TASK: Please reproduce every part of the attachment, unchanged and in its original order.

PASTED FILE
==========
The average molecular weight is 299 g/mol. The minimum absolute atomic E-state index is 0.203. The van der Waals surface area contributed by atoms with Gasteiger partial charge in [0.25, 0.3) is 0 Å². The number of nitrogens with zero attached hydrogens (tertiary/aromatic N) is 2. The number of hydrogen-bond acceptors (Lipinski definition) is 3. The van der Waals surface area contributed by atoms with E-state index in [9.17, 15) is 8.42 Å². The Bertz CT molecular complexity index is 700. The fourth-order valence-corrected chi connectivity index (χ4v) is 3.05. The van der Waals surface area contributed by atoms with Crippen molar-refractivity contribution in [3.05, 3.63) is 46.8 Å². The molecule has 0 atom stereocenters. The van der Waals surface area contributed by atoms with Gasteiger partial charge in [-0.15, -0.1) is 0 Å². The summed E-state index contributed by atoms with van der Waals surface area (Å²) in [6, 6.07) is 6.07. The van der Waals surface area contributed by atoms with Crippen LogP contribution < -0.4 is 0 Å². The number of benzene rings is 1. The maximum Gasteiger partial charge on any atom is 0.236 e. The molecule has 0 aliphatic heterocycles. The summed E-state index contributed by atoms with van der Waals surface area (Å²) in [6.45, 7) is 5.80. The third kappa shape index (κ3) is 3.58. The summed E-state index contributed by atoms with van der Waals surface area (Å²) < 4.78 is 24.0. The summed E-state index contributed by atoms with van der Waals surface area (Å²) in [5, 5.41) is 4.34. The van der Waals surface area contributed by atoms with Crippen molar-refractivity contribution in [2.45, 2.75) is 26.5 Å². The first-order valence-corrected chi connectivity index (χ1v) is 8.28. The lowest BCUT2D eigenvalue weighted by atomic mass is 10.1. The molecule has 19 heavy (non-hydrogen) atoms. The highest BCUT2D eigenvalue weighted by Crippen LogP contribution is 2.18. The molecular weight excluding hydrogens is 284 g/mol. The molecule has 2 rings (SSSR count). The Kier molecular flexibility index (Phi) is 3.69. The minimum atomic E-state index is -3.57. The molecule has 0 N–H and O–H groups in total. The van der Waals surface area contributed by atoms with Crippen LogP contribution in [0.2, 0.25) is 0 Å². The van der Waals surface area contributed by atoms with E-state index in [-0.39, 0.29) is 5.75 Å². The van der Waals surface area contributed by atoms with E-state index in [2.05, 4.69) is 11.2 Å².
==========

The average molecular weight is 299 g/mol. The minimum absolute atomic E-state index is 0.203. The van der Waals surface area contributed by atoms with Gasteiger partial charge in [0.25, 0.3) is 0 Å². The number of nitrogens with zero attached hydrogens (tertiary/aromatic N) is 2. The number of hydrogen-bond acceptors (Lipinski definition) is 3. The van der Waals surface area contributed by atoms with E-state index in [9.17, 15) is 8.42 Å². The Bertz CT molecular complexity index is 700. The fourth-order valence-corrected chi connectivity index (χ4v) is 3.05. The van der Waals surface area contributed by atoms with Crippen molar-refractivity contribution in [3.05, 3.63) is 46.8 Å². The molecule has 0 atom stereocenters. The van der Waals surface area contributed by atoms with Gasteiger partial charge in [-0.15, -0.1) is 0 Å². The summed E-state index contributed by atoms with van der Waals surface area (Å²) in [6, 6.07) is 6.07. The van der Waals surface area contributed by atoms with Crippen LogP contribution < -0.4 is 0 Å². The number of benzene rings is 1. The maximum Gasteiger partial charge on any atom is 0.236 e. The molecule has 0 aliphatic heterocycles. The summed E-state index contributed by atoms with van der Waals surface area (Å²) in [6.45, 7) is 5.80. The third kappa shape index (κ3) is 3.58. The summed E-state index contributed by atoms with van der Waals surface area (Å²) < 4.78 is 24.0. The summed E-state index contributed by atoms with van der Waals surface area (Å²) in [5, 5.41) is 4.34. The van der Waals surface area contributed by atoms with Crippen molar-refractivity contribution in [2.45, 2.75) is 26.5 Å². The first-order valence-corrected chi connectivity index (χ1v) is 8.28. The lowest BCUT2D eigenvalue weighted by atomic mass is 10.1. The molecule has 19 heavy (non-hydrogen) atoms. The highest BCUT2D eigenvalue weighted by Crippen LogP contribution is 2.18. The molecular weight excluding hydrogens is 284 g/mol. The molecule has 2 rings (SSSR count). The Kier molecular flexibility index (Phi) is 3.69. The minimum atomic E-state index is -3.57. The molecule has 0 N–H and O–H groups in total. The van der Waals surface area contributed by atoms with Crippen LogP contribution in [0.2, 0.25) is 0 Å². The van der Waals surface area contributed by atoms with E-state index in [-0.39, 0.29) is 5.75 Å². The van der Waals surface area contributed by atoms with E-state index in [2.05, 4.69) is 11.2 Å².